For PATTY Rock On Little ManEarlier today my son had a minor dramatic episode at home. It was time to cut his finger nails, and when we got to the pinkie finger of the first hand, he started whining that he was getting hurt. I was in a bit of a bad mood, and I would not have any of it.

Now, I’m sure this goes for all moms – I really do take extra care when cutting my kid’s nails. For one, cutting someone else’s nails really freak me out. Plus my mom used cut our nails as short as she possibly could when we were small, and so we’d go through maybe a day or two with tender finger tips. Because of that, I don’t really trim my son’s nails all the way down.

Going back to this morning’s whining. I took his hand, put it near my face, and then pointed out that the nail was still pretty long, I wasn’t pressing down on his finger, he wasn’t bleeding and there wasn’t even a scratch. I asked if it really hurt that much and he said that hurt just a little. I then asked him why he reacted as if his finger was coming off, when really it wasn’t so bad.

He just sat there and stared at me. After a few minutes, I asked if he understood what I was asking and he said that he did. “So how come you aren’t answering me,” I asked. He said that he wasn’t sure what to say. So, I finished cutting his nails and asked him to stay away from me for a bit. Like I said, I was in a bit of a bad mood.

He crawled over to his bed, lay down on his tummy and stuck his head under his pillow. Of course, I immediately felt guilty for getting irritated at him and for telling him to go away.

After a few minutes, I noticed that he had started crawling towards the foot of his bead, headed toward our bed. I called him over, gave him a hug and asked if he understood why I got mad at him. He said that he did. Then he pulled away, sat across from me and started on this monologue.

“Let me tell you mommy, this morning when I woke up, I went to the room of lola (grandma), then I asked if I could watch TV. She said no because she was watching a show about the elections. And then I asked if she wanted to play with me. She said we can play later when she comes home from voting. Then now you got mad at me while cutting my nails. I don’t know, I can’t explain it!”

“Are you having a bad morning,” I asked. He said yes.

I told him that I was having a bad morning too.

Then, in hopes of teaching him an important life lesson, I told him that bad mornings happen. Sometimes you even have bad days, or bad months. The trick is to remember that it’s not all bad.

I used this morning as an example. Sure, he didn’t get to watch TV or play with his grandma, and yes I did get mad at him. But in the middle of all of that he got to eat his favourite breakfast and watch a Superman cartoon with his dad. I asked him if those weren’t fun moments, and he said that they were.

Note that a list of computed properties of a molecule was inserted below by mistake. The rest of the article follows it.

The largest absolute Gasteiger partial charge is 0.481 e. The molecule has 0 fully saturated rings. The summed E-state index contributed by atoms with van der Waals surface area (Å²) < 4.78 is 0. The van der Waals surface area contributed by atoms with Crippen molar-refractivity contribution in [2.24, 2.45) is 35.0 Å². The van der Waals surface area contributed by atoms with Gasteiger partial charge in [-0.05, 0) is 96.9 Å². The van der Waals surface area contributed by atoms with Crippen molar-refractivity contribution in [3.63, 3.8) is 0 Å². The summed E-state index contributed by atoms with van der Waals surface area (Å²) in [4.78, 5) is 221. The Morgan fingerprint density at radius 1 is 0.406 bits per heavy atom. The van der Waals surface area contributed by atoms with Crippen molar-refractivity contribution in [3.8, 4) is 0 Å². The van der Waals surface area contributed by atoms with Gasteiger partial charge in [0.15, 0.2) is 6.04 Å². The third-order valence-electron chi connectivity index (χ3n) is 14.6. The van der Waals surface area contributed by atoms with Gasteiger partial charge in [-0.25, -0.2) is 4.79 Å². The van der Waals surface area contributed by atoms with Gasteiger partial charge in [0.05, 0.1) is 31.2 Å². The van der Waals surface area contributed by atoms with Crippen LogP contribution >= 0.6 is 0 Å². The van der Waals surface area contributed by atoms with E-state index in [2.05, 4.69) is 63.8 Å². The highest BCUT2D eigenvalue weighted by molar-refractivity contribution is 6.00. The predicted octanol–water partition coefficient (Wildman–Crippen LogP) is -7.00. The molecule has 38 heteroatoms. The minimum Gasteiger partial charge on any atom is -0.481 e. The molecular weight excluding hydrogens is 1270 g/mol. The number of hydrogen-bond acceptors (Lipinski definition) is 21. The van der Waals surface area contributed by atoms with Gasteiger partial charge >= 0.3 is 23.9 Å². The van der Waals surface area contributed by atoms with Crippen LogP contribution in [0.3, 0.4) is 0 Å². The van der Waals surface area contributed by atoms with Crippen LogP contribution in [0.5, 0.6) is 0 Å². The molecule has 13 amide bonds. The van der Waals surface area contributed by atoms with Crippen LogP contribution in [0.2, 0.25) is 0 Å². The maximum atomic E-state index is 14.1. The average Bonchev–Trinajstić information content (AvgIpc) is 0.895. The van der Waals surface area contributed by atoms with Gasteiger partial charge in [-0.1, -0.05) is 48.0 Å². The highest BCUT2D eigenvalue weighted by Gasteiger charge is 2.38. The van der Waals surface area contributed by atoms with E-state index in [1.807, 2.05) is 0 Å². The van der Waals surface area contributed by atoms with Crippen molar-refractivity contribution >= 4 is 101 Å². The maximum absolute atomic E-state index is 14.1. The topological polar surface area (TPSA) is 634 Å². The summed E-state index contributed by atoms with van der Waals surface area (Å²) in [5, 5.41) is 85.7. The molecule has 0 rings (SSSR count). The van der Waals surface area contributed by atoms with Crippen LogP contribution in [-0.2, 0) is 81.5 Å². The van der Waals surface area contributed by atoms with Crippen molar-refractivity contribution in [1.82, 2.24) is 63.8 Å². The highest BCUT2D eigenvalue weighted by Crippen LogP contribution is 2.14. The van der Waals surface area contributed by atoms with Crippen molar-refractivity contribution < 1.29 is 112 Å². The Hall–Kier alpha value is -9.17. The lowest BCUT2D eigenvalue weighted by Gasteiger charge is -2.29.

I told him that I wish I could just continue to treat him like a baby, but we both agree that he’s a big boy already, and so we need to start making adjustments. We both need to remember that there will be mornings like the one we just had. I explained that this is how it is when you grow up – you experience more, you feel more, you understand more. Sometimes things won’t always be sugary sweet, but what’s important is that you know how to see the positive in the midst of all the negative things.

I think this little boy might have taught me more this morning than I taught him.

I realized that kids have bad days too. As his mom, his bad day trumps mine and I need to learn to set my issues aside and focus on his first. The words I imparted on him served as my reminder to self as well, to always try to see things positively and not let the bad moments get me down. My optimism is one of my greatest strengths, and just when I thought it was starting to fade away, my 7-year old knocked some sense into me right there.

I was also reminded this morning about how important it is that I’m there for my son for important times like this morning, and I am happy to know that I can be there for him when these moments strike.

So we hugged, and we kissed, and the rest of the day now seems a bit brighter for the both of us. I know that this is just the start of many serious discussions to come and life lessons for me to impart. I only hope that my optimism really does rub off on this guy.

To the moms with bigger kids, what are the important life lessons that you’ve shared with them over the years? For those with smaller kids, what are the things you hope to teach your children as they grow up?

This is an original post for World Moms Blog by Mrs. P Cuyugan of the Philippines.  

The photograph used in this post is credited to the author.

Patricia Cuyugan (Philippines)

Patricia Cuyugan is a wife, mom, cat momma, and a hands-on homemaker from Manila, whose greatest achievement is her pork adobo. She has been writing about parenting for about as long as she’s been a parent, which is just a little over a decade. When she’s not writing, you can usually find her reading a book, binge-watching a K-drama series, or folding laundry. She really should be writing, though! Follow her homemaking adventures on Instagram at @patriciacuyugs. 

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